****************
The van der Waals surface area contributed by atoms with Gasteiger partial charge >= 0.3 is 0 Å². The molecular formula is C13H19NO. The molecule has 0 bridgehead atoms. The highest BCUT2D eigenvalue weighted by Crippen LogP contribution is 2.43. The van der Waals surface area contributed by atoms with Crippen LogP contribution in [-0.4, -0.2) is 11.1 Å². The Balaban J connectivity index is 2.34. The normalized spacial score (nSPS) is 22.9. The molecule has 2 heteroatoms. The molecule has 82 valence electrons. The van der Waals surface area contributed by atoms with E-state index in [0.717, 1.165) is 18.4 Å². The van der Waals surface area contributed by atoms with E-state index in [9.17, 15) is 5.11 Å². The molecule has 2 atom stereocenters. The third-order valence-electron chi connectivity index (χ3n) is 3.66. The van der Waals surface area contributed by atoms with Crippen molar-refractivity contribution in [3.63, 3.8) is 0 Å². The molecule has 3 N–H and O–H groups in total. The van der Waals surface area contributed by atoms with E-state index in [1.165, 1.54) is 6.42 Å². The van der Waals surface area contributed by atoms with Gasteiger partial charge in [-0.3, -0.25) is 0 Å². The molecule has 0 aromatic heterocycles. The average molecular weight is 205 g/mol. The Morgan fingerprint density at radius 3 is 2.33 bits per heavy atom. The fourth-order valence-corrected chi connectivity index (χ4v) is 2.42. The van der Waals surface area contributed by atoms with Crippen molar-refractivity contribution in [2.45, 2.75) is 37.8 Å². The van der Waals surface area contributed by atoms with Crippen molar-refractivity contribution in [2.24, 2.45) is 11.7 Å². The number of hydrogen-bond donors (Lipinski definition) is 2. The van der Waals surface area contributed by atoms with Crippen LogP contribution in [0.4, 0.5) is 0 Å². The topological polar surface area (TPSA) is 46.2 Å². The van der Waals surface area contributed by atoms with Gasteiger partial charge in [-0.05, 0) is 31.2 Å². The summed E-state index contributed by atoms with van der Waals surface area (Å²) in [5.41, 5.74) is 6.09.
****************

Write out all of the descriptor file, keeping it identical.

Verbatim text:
The van der Waals surface area contributed by atoms with Gasteiger partial charge >= 0.3 is 0 Å². The molecular formula is C13H19NO. The molecule has 0 bridgehead atoms. The highest BCUT2D eigenvalue weighted by Crippen LogP contribution is 2.43. The van der Waals surface area contributed by atoms with Crippen LogP contribution in [-0.4, -0.2) is 11.1 Å². The Balaban J connectivity index is 2.34. The normalized spacial score (nSPS) is 22.9. The molecule has 2 heteroatoms. The molecule has 82 valence electrons. The van der Waals surface area contributed by atoms with E-state index in [0.717, 1.165) is 18.4 Å². The van der Waals surface area contributed by atoms with E-state index in [9.17, 15) is 5.11 Å². The molecule has 2 atom stereocenters. The third-order valence-electron chi connectivity index (χ3n) is 3.66. The van der Waals surface area contributed by atoms with Crippen molar-refractivity contribution in [3.63, 3.8) is 0 Å². The molecule has 3 N–H and O–H groups in total. The van der Waals surface area contributed by atoms with E-state index in [1.165, 1.54) is 6.42 Å². The van der Waals surface area contributed by atoms with Gasteiger partial charge in [-0.3, -0.25) is 0 Å². The molecule has 0 aromatic heterocycles. The average molecular weight is 205 g/mol. The Morgan fingerprint density at radius 3 is 2.33 bits per heavy atom. The fourth-order valence-corrected chi connectivity index (χ4v) is 2.42. The van der Waals surface area contributed by atoms with Crippen molar-refractivity contribution in [2.45, 2.75) is 37.8 Å². The van der Waals surface area contributed by atoms with Crippen molar-refractivity contribution in [2.24, 2.45) is 11.7 Å². The number of hydrogen-bond donors (Lipinski definition) is 2. The van der Waals surface area contributed by atoms with Crippen LogP contribution in [0.4, 0.5) is 0 Å². The topological polar surface area (TPSA) is 46.2 Å². The van der Waals surface area contributed by atoms with Gasteiger partial charge in [-0.05, 0) is 31.2 Å². The summed E-state index contributed by atoms with van der Waals surface area (Å²) in [5.41, 5.74) is 6.09.